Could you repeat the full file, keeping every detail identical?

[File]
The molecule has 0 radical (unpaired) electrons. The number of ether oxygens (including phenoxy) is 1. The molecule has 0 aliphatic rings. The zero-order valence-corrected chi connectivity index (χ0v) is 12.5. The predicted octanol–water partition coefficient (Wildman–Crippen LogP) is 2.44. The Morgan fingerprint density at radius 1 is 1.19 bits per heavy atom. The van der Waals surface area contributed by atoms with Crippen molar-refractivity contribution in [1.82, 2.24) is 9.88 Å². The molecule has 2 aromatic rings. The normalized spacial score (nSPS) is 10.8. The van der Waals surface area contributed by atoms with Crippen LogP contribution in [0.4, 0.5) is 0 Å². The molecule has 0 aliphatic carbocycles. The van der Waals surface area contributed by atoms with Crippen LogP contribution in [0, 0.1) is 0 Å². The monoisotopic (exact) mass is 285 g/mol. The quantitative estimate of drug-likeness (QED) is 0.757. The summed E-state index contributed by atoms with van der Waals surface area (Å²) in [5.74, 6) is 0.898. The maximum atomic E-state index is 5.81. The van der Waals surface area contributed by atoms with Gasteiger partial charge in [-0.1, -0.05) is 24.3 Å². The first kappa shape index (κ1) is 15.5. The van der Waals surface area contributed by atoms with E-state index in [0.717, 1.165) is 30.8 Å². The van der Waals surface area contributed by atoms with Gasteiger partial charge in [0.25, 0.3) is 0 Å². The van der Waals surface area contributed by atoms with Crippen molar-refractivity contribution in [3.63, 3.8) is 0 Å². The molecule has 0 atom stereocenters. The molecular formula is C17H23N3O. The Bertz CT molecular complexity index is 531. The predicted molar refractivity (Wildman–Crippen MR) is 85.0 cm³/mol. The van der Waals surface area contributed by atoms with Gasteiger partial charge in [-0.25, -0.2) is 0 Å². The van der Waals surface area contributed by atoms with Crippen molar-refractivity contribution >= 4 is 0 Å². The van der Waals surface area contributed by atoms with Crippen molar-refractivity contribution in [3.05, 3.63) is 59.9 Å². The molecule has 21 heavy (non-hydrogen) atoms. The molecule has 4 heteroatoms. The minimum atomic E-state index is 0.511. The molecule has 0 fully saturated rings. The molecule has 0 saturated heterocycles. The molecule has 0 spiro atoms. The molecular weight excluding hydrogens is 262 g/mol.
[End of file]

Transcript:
The molecule has 0 radical (unpaired) electrons. The number of ether oxygens (including phenoxy) is 1. The molecule has 0 aliphatic rings. The zero-order valence-corrected chi connectivity index (χ0v) is 12.5. The predicted octanol–water partition coefficient (Wildman–Crippen LogP) is 2.44. The Morgan fingerprint density at radius 1 is 1.19 bits per heavy atom. The van der Waals surface area contributed by atoms with Crippen molar-refractivity contribution in [1.82, 2.24) is 9.88 Å². The molecule has 2 aromatic rings. The normalized spacial score (nSPS) is 10.8. The van der Waals surface area contributed by atoms with Crippen LogP contribution in [0.4, 0.5) is 0 Å². The molecule has 0 aliphatic carbocycles. The van der Waals surface area contributed by atoms with Crippen LogP contribution in [0, 0.1) is 0 Å². The monoisotopic (exact) mass is 285 g/mol. The quantitative estimate of drug-likeness (QED) is 0.757. The summed E-state index contributed by atoms with van der Waals surface area (Å²) in [5.74, 6) is 0.898. The maximum atomic E-state index is 5.81. The van der Waals surface area contributed by atoms with Gasteiger partial charge in [-0.1, -0.05) is 24.3 Å². The first kappa shape index (κ1) is 15.5. The van der Waals surface area contributed by atoms with E-state index in [0.717, 1.165) is 30.8 Å². The van der Waals surface area contributed by atoms with Gasteiger partial charge in [0.25, 0.3) is 0 Å². The van der Waals surface area contributed by atoms with Crippen molar-refractivity contribution in [3.63, 3.8) is 0 Å². The molecule has 0 atom stereocenters. The molecular formula is C17H23N3O. The Bertz CT molecular complexity index is 531. The predicted molar refractivity (Wildman–Crippen MR) is 85.0 cm³/mol. The van der Waals surface area contributed by atoms with Gasteiger partial charge in [-0.25, -0.2) is 0 Å². The van der Waals surface area contributed by atoms with Crippen molar-refractivity contribution >= 4 is 0 Å². The van der Waals surface area contributed by atoms with Crippen molar-refractivity contribution in [3.05, 3.63) is 59.9 Å². The molecule has 21 heavy (non-hydrogen) atoms. The molecule has 4 heteroatoms. The minimum atomic E-state index is 0.511. The molecule has 0 fully saturated rings. The molecule has 0 saturated heterocycles. The molecule has 0 spiro atoms. The molecular weight excluding hydrogens is 262 g/mol.